Article from nrk.no - Vebjørn Rodal commentary.
In a clever way, several Moroccan-born athletes have sneaked away from the doping testers. NRK's athletics expert Vebjørn Rodal asks that it be cleaned up.
The World Anti-Doping Agency (WADA) has noticed an ominous pattern around the doping work in Morocco. Therefore, in April 2022, they launched "Operation Fennec".
The investigation has uncovered a loophole in the regulations that allowed athletes to sneak away from the doping testers. In a recent report, WADA tells how several Moroccan-born athletes with shared citizenship, who train in Morocco, cheat the system.
According to WADA's own rules on reporting obligations, all professional athletes must make themselves available to the controllers one hour between 06–23 every day.
This is done through the reporting system ADAMS, where the athletes also state, among other things, where they live and where they train. This makes it possible for the inspectors to appear and test the athletes outside of competition.
Morocco's constitution nevertheless prohibits the athletes from being tested after 21 in the evening. The athletes therefore stated that they could be tested after 21, and at the same time made it illegal for the doping testers to come to the door.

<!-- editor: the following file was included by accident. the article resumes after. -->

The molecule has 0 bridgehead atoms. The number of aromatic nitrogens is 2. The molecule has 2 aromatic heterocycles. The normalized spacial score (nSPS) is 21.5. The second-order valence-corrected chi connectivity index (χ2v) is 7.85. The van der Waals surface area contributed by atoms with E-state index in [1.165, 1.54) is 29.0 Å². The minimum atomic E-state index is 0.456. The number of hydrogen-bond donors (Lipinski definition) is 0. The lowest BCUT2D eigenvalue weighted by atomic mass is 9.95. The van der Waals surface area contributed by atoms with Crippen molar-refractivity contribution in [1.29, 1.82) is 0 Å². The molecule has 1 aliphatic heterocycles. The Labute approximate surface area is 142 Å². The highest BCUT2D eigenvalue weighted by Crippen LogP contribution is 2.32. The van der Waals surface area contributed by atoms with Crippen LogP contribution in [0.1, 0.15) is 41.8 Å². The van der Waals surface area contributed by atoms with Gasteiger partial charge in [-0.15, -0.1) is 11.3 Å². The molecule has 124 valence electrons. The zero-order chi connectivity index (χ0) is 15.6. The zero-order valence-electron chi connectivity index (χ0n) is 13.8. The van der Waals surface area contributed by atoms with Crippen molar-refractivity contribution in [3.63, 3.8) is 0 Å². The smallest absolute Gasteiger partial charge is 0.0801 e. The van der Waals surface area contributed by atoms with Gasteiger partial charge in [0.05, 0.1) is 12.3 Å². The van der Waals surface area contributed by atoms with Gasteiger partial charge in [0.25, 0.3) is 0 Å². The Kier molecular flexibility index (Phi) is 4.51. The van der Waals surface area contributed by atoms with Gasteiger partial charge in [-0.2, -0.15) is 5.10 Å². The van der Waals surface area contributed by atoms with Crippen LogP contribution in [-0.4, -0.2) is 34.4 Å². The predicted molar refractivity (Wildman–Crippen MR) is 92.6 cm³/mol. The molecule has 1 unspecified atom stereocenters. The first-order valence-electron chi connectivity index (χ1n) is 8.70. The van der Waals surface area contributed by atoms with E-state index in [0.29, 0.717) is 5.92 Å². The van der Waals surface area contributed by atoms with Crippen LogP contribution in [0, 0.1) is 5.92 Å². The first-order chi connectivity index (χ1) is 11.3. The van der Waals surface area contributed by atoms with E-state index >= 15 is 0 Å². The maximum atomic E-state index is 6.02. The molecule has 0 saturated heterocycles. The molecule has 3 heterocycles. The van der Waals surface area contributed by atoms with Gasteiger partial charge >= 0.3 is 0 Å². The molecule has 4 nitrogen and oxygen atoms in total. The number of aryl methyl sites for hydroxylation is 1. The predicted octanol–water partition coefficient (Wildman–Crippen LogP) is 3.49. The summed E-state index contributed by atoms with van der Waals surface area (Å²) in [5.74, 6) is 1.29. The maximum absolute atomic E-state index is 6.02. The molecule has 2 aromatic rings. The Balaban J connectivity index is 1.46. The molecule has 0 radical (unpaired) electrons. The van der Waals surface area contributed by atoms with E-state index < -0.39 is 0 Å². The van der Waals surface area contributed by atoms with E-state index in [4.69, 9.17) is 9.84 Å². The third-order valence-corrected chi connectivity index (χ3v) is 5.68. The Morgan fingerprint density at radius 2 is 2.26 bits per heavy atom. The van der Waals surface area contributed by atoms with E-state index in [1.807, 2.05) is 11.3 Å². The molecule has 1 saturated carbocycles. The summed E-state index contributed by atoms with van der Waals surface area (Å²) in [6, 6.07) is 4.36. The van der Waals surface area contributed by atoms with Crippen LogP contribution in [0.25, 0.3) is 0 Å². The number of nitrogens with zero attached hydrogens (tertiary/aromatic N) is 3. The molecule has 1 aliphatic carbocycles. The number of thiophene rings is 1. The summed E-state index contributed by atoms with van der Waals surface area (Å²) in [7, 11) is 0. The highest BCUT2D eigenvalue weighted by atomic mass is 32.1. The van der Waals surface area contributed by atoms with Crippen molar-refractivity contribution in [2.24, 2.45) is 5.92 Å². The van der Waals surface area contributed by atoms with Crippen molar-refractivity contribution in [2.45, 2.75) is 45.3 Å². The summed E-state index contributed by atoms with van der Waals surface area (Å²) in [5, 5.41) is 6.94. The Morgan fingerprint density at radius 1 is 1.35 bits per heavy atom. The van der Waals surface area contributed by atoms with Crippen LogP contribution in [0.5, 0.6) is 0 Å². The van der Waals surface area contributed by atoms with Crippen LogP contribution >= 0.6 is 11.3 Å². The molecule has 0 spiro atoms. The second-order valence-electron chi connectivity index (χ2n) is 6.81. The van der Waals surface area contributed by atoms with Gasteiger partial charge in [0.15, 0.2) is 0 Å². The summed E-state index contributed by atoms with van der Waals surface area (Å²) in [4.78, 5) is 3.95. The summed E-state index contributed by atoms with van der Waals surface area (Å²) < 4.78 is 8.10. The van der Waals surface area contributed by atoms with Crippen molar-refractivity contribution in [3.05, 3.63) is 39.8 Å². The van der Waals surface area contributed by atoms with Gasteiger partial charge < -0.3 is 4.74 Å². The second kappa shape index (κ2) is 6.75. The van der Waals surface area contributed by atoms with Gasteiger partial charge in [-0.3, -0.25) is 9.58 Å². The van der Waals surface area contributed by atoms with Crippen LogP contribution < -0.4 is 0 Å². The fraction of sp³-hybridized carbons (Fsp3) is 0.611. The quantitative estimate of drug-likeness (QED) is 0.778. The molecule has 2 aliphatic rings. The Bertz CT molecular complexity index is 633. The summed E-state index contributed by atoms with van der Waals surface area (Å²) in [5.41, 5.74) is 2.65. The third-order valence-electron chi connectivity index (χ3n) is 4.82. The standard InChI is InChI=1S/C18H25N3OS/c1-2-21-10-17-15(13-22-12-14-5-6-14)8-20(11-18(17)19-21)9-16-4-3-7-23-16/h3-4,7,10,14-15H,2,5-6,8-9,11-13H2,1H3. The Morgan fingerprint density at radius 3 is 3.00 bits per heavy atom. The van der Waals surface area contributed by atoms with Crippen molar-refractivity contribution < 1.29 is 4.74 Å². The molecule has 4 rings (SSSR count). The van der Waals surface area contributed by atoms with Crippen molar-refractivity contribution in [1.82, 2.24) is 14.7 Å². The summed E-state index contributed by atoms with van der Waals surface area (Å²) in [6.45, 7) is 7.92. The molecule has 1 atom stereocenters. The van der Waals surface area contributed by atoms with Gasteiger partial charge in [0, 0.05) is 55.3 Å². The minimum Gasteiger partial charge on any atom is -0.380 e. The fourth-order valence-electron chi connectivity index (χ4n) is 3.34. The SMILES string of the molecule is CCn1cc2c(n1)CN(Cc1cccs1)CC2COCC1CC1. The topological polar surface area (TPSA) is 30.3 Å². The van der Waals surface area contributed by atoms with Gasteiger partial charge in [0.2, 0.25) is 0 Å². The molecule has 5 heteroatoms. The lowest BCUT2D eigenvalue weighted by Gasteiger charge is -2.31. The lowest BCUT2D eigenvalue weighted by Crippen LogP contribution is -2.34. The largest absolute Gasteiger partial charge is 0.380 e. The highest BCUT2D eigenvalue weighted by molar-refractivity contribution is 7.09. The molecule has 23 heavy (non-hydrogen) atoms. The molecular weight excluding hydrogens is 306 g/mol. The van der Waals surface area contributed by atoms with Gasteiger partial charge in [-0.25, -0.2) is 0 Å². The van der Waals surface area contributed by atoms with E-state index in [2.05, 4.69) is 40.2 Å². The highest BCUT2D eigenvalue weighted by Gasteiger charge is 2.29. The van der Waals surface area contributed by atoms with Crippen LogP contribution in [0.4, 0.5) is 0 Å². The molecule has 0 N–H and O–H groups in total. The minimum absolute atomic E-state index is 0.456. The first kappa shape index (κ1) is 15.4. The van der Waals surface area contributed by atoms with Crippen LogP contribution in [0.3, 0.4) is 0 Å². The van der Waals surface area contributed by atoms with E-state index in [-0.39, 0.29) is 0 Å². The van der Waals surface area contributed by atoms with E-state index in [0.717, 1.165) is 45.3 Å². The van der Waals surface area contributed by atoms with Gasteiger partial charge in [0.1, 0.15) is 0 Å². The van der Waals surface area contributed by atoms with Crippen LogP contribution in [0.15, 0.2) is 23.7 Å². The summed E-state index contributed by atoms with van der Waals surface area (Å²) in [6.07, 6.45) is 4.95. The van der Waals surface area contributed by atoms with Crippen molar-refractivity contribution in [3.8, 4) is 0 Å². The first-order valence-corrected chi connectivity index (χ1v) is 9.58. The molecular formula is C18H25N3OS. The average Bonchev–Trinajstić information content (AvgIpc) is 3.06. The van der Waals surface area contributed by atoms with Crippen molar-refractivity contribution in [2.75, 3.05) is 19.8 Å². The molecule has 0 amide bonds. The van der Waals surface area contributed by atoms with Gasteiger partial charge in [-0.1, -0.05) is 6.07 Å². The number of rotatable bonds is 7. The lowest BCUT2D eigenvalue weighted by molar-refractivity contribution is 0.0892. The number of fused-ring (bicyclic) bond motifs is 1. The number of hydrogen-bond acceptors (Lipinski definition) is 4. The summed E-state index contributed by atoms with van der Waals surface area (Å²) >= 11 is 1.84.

NRK has asked Morocco's athletics association for a comment on the case, so far without a response.
- Can't have it like that
- It may seem that the ethical standard is not at the level we want.
That's what NRK's athletics expert Vebjørn Rodal says after WADA's disclosure. He points out that several North African countries have a messy doping history, with repeated cases of positive tests.
In 2020, Morocco was placed on the Athletics Integrity Unit's (AIU) red list of countries with the highest risk of doping.
WADA has discovered that three athletes operate in a way described in the report.
For Rodal, it seems obvious that they have deliberately worked to avoid testing, and asks that it be cleaned up immediately.
- They have to plug this hole. We can't have it like that. Then you may have to tighten up and change the time for when you can test, so that you circumvent the law.
- And if you deliberately make it unavailable for testing, you must be denied a start. Even if it depends on a specific Moroccan rule, says Rodal.
Unlucky with suspicion:
The names of the athletes in WADA's report are anonymised as cases may be brought against them, it is stated.
WADA CEO: Günter Younger.
In addition to sneaking away via the reporting obligation, the athletes had a tendency to stay in hard-to-reach places, high up in the Moroccan mountains.
WADA has had a serious talk with the national anti-doping authorities in the country (AMAD), which were only established in January 2021.
- We have spoken with the relevant parties, and agreed that better communication and cooperation is necessary to improve testing outside of competition in Morocco, says WADA's director of investigations Günter Younger in a press release.
AMAD has written a proposal for a change in the law, so that Morocco's laws correspond to WADA's in the future.